Queensland faces a massive reconstruction effort as it prepares to rebuild itself after major flooding.
The waters in Australia's third-largest city have peaked below feared levels but Brisbane and other regions face years of rebuilding.
The capital of Queensland resembles a muddy lake, with an entire waterfront cafe among the debris washing down the Brisbane River.
Around 118,000 buildings have been hit with a power cut while 12,000 homes have been flooded.
Residents have been using boats to move about the flooded streets where traffic signs peeped above the stagnant water.
"It's a swimming pool," said Ian Parker as he walked in ankle-deep water through his house, which sits on stilts but looked like it was afloat.
As dawn revealed the overnight devastation, Queensland Premier Anna Bligh said: "What I'm seeing looks more like a war zone in some places.
"All I could see was their rooftops, underneath every single one of those rooftops is a horror story," she told reporters after surveying the disaster from the air.
"This morning as I look across not only the capital city, but three-quarters of my state, we are facing a reconstruction effort of post-war proportions," Bligh said.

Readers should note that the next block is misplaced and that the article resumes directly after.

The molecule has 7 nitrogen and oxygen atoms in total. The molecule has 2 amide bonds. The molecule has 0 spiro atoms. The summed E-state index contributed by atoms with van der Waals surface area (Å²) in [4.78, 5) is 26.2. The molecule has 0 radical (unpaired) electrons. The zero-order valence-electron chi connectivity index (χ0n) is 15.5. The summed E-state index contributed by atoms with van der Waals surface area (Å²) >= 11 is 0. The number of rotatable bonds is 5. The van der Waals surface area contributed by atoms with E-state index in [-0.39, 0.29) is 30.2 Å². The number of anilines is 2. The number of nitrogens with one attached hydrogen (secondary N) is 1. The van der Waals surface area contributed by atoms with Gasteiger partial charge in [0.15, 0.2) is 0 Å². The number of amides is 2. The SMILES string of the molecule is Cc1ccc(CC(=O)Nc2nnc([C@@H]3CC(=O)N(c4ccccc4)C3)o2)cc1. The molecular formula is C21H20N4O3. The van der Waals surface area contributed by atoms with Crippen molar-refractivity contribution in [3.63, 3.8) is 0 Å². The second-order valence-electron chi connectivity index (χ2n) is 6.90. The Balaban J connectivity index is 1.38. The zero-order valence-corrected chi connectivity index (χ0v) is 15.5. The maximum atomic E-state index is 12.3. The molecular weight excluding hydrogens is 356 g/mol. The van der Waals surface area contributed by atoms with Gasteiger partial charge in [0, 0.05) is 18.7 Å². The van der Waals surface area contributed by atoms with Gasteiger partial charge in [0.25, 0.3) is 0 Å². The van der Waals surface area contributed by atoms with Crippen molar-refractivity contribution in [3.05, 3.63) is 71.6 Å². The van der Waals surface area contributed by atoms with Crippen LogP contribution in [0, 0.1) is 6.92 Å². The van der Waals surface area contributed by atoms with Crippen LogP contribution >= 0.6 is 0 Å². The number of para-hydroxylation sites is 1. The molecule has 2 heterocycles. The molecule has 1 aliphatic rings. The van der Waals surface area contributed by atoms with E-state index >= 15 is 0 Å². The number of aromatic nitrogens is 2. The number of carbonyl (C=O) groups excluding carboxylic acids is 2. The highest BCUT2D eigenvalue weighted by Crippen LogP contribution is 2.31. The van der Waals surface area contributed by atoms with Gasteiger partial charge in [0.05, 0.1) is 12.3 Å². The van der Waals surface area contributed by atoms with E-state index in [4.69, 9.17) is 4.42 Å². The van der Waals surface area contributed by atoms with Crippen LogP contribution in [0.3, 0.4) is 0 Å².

An emotional Bligh said her state, reliant on farming and mining in rugged outback regions, would recover regardless of the cost and estimates that three quarters, an area the size of South Africa, was now officially a disaster zone.
Officials warned of the real risk of further severe flooding in the coming weeks, with two months of the wet season ahead and already overflowing dams requiring seven days to empty to normal levels to cope with more heavy rains.
The Bureau of Meteorology said a storm in the Coral Sea off Queensland's north coast was expected to form into a cyclone, but while it would bring fresh rains to Queensland it was expected to move away from the coast.
Queensland has received so much rain in the past two months the ground is fully waterlogged and dams are full.